Perhaps their most potent piece of prose, though, comes from the song “Work With What’s Left.” A story of suffering and surviving your situation, I’m sure it speaks to everyone in some way. “Street lights set the mood tonight/It’s cold outside/But the winter is warmer then what I leave behind/Two feet will carry me/A backpack of broken dreams,” is how the biography begins. “When he takes it out on me/Violence the language he speaks/When he lays his hands on me/I can’t breathe/He tried to take everything/Gotta work with what’s left of me,” the chorus comprehends. “I can’t bring back the girl I used to be/Lead astray, she lost her way/Somewhere in between the love, the hate/The promises we break/I think about her everyday,” the evolution ends.

Dylan Fant, founder of the fantastic faction, found some time to not only talk music, but trade tunes as well!

Sara Fincham: Why did you need to start a completely different project from J Minus to get a different sound? It’s an extension of J Minus, so is it something that you weren’t able to do in the other band because you use female vocalists, or did you just want to have a male and a female version?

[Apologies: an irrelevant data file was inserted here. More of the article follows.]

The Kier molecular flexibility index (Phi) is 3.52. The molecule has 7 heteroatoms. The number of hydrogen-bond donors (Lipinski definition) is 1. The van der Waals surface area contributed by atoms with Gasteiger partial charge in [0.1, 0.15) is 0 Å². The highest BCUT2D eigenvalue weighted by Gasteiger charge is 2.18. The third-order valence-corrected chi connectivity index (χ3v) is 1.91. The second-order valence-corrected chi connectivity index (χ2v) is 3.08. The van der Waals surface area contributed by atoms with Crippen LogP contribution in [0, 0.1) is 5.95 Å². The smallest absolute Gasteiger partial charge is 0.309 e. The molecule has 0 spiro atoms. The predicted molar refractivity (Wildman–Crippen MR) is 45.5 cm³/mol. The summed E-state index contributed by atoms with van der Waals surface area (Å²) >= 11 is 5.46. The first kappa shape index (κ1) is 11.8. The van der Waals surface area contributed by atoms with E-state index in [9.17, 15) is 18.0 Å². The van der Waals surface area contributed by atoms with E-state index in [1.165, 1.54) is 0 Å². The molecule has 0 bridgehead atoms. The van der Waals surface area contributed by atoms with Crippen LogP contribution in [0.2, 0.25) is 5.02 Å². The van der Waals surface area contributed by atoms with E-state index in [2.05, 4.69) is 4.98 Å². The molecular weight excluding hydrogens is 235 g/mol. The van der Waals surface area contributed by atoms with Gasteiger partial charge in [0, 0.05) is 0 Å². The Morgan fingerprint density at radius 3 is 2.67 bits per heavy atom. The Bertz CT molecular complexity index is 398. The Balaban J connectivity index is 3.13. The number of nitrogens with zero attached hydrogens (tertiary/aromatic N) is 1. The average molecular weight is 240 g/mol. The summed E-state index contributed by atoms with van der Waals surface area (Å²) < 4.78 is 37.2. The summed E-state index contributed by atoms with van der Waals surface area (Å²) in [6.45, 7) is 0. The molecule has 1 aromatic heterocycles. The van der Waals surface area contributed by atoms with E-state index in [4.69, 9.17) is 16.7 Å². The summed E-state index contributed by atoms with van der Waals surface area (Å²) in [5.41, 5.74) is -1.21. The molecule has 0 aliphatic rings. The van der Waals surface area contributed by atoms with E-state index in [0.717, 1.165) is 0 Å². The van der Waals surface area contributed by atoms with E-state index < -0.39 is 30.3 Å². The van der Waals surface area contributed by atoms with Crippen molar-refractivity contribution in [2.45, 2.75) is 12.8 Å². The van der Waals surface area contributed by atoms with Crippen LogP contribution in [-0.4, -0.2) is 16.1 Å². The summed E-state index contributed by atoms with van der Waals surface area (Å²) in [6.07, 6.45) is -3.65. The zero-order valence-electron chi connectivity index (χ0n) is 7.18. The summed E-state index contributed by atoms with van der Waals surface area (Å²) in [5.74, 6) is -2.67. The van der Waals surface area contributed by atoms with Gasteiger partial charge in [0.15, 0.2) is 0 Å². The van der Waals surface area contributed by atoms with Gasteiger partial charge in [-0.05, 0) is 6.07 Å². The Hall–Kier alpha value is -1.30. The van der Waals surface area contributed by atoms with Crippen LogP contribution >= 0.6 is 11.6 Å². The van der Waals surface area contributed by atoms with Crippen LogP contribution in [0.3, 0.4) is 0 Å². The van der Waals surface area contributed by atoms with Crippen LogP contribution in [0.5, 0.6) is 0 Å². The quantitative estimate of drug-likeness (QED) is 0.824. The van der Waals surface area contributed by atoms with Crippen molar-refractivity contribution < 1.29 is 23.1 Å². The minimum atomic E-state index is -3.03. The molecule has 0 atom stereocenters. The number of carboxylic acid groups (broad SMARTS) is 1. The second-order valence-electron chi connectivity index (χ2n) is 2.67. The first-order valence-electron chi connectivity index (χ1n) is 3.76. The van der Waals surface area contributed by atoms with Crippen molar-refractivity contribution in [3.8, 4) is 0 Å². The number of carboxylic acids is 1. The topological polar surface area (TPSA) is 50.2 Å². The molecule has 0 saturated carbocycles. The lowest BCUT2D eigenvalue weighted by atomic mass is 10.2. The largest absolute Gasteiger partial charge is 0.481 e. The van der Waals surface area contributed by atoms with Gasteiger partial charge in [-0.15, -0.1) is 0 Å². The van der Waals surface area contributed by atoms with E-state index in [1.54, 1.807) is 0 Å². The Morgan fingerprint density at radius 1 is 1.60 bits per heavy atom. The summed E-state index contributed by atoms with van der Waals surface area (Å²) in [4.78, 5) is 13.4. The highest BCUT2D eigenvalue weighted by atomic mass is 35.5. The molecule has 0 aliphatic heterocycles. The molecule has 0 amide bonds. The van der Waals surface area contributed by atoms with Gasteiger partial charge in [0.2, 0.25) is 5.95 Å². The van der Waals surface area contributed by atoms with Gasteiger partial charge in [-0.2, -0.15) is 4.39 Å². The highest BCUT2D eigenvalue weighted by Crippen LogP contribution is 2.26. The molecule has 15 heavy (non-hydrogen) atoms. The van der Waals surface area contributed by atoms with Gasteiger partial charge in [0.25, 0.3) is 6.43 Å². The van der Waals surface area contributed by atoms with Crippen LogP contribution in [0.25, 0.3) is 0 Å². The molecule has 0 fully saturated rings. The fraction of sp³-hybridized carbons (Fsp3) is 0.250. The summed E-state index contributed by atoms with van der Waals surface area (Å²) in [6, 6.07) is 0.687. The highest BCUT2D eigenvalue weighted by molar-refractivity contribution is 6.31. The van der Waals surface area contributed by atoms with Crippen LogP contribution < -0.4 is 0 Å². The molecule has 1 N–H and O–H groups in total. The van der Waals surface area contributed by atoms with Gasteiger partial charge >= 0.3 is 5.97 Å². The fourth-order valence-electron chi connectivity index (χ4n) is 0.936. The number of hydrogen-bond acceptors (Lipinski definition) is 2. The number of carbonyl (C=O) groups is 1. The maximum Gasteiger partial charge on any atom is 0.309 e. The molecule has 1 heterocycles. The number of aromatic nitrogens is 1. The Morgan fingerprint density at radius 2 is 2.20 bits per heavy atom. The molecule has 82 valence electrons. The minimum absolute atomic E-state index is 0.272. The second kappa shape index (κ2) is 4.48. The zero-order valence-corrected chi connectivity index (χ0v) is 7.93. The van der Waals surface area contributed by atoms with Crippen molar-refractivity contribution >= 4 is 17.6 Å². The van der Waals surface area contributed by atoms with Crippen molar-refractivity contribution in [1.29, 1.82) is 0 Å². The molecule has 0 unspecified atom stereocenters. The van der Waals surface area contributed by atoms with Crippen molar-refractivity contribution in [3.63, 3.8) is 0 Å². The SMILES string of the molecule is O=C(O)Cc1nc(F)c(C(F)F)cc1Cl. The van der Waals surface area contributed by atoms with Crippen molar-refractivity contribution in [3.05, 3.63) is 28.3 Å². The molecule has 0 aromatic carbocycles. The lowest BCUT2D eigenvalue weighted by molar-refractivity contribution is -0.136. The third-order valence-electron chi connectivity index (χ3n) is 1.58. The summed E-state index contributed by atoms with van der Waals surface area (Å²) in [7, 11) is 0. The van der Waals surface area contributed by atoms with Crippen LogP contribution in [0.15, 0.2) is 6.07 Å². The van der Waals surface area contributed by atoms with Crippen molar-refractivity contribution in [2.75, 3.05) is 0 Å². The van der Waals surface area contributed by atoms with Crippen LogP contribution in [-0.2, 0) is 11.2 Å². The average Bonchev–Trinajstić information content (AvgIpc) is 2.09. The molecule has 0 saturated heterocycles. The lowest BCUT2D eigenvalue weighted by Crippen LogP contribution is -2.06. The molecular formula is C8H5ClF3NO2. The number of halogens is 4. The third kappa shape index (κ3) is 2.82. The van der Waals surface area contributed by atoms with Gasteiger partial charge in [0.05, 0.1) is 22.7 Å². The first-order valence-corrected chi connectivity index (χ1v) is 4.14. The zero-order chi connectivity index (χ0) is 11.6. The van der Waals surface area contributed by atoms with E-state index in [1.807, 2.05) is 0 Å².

Dylan Fant: I tried it with J Minus…brought a female vocalist in to become part of the group in 06. It just didn’t work out, she went all diva and just wasn’t going to pull any weight within the group. I promised the guys that I wouldn’t try to add another girl, so I started this project so I could still use the ideas that I had previously recorded with the other female vocalist.

SF: Is it more fun and satisfying to have multiple genres at your expense to work with as opposed to just one because you have a variety of vocalists? Is it perhaps harder to pigeonhole yourself to one genre or harder to try to encompass many?

DF: It’s essential for me to be able to write without any guidelines of genre or style, it’s a part of what makes music and songwriting so enjoyable and exciting for me. Being able to choose a gender per song has been pretty handy too though. I think the difficulty level depends on the person and perception. I can’t speak for everyone. If I had to stay within a genre, I could…I just wouldn’t enjoy it as much and wouldn’t write as many songs that I’m truly proud of.